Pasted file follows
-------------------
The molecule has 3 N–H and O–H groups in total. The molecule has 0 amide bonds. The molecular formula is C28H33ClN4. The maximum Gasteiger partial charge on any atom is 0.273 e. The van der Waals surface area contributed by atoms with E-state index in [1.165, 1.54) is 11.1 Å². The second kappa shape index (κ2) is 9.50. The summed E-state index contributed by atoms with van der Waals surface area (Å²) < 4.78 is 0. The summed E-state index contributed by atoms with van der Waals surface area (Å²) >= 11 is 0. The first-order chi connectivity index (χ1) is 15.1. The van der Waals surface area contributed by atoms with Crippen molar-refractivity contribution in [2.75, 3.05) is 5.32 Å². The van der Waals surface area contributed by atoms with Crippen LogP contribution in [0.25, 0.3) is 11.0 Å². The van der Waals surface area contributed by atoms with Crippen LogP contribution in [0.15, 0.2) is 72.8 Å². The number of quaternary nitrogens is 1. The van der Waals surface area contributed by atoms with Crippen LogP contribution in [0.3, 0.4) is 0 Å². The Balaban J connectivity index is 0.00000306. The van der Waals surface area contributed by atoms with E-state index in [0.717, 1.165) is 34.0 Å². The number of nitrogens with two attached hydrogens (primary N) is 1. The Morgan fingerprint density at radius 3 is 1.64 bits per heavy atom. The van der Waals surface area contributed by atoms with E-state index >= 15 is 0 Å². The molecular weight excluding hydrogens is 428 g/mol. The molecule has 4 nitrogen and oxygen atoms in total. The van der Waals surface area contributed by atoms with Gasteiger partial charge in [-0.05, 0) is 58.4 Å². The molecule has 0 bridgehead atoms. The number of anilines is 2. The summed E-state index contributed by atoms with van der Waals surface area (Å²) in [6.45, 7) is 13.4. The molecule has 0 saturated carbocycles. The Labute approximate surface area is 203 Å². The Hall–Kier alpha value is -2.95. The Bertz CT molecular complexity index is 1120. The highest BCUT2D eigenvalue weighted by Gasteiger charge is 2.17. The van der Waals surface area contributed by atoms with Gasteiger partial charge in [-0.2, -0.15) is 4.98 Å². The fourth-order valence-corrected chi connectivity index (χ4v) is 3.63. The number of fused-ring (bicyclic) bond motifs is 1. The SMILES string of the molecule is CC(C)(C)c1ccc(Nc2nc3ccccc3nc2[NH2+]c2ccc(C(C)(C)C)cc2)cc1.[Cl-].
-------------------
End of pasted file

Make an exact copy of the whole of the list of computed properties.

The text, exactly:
The molecule has 3 N–H and O–H groups in total. The molecule has 0 amide bonds. The molecular formula is C28H33ClN4. The maximum Gasteiger partial charge on any atom is 0.273 e. The van der Waals surface area contributed by atoms with E-state index in [1.165, 1.54) is 11.1 Å². The second kappa shape index (κ2) is 9.50. The summed E-state index contributed by atoms with van der Waals surface area (Å²) < 4.78 is 0. The summed E-state index contributed by atoms with van der Waals surface area (Å²) >= 11 is 0. The first-order chi connectivity index (χ1) is 15.1. The van der Waals surface area contributed by atoms with Crippen molar-refractivity contribution in [2.75, 3.05) is 5.32 Å². The van der Waals surface area contributed by atoms with Crippen LogP contribution in [0.25, 0.3) is 11.0 Å². The van der Waals surface area contributed by atoms with Crippen LogP contribution in [0.15, 0.2) is 72.8 Å². The number of quaternary nitrogens is 1. The van der Waals surface area contributed by atoms with Crippen LogP contribution in [0.3, 0.4) is 0 Å². The Balaban J connectivity index is 0.00000306. The van der Waals surface area contributed by atoms with E-state index in [0.717, 1.165) is 34.0 Å². The number of nitrogens with two attached hydrogens (primary N) is 1. The Morgan fingerprint density at radius 3 is 1.64 bits per heavy atom. The van der Waals surface area contributed by atoms with E-state index >= 15 is 0 Å². The molecular weight excluding hydrogens is 428 g/mol. The molecule has 4 nitrogen and oxygen atoms in total. The van der Waals surface area contributed by atoms with Gasteiger partial charge in [-0.05, 0) is 58.4 Å². The molecule has 0 bridgehead atoms. The number of anilines is 2. The summed E-state index contributed by atoms with van der Waals surface area (Å²) in [6.45, 7) is 13.4. The molecule has 0 saturated carbocycles. The Labute approximate surface area is 203 Å². The Hall–Kier alpha value is -2.95. The Bertz CT molecular complexity index is 1120. The highest BCUT2D eigenvalue weighted by Gasteiger charge is 2.17. The van der Waals surface area contributed by atoms with Gasteiger partial charge in [-0.2, -0.15) is 4.98 Å². The fourth-order valence-corrected chi connectivity index (χ4v) is 3.63. The number of fused-ring (bicyclic) bond motifs is 1. The SMILES string of the molecule is CC(C)(C)c1ccc(Nc2nc3ccccc3nc2[NH2+]c2ccc(C(C)(C)C)cc2)cc1.[Cl-].